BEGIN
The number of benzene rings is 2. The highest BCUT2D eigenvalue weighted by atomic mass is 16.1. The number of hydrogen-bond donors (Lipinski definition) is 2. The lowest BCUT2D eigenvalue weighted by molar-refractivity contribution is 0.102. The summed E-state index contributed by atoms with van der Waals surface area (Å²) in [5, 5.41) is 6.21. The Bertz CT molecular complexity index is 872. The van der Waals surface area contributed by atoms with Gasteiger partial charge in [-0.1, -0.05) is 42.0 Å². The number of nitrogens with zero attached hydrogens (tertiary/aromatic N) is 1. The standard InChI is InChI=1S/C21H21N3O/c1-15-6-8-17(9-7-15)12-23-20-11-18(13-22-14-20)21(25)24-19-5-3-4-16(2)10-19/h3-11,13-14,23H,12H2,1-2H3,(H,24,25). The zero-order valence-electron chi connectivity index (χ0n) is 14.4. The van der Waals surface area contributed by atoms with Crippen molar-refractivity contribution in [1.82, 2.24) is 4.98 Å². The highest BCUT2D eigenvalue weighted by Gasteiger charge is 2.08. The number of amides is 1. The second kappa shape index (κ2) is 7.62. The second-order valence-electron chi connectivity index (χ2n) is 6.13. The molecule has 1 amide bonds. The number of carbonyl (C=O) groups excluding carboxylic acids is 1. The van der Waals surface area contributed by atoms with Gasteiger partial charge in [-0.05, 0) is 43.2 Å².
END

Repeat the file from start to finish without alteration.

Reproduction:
The number of benzene rings is 2. The highest BCUT2D eigenvalue weighted by atomic mass is 16.1. The number of hydrogen-bond donors (Lipinski definition) is 2. The lowest BCUT2D eigenvalue weighted by molar-refractivity contribution is 0.102. The summed E-state index contributed by atoms with van der Waals surface area (Å²) in [5, 5.41) is 6.21. The Bertz CT molecular complexity index is 872. The van der Waals surface area contributed by atoms with Gasteiger partial charge in [-0.1, -0.05) is 42.0 Å². The number of nitrogens with zero attached hydrogens (tertiary/aromatic N) is 1. The standard InChI is InChI=1S/C21H21N3O/c1-15-6-8-17(9-7-15)12-23-20-11-18(13-22-14-20)21(25)24-19-5-3-4-16(2)10-19/h3-11,13-14,23H,12H2,1-2H3,(H,24,25). The zero-order valence-electron chi connectivity index (χ0n) is 14.4. The van der Waals surface area contributed by atoms with Crippen molar-refractivity contribution in [1.82, 2.24) is 4.98 Å². The highest BCUT2D eigenvalue weighted by Gasteiger charge is 2.08. The number of amides is 1. The second kappa shape index (κ2) is 7.62. The second-order valence-electron chi connectivity index (χ2n) is 6.13. The molecule has 1 amide bonds. The number of carbonyl (C=O) groups excluding carboxylic acids is 1. The van der Waals surface area contributed by atoms with Gasteiger partial charge in [-0.05, 0) is 43.2 Å².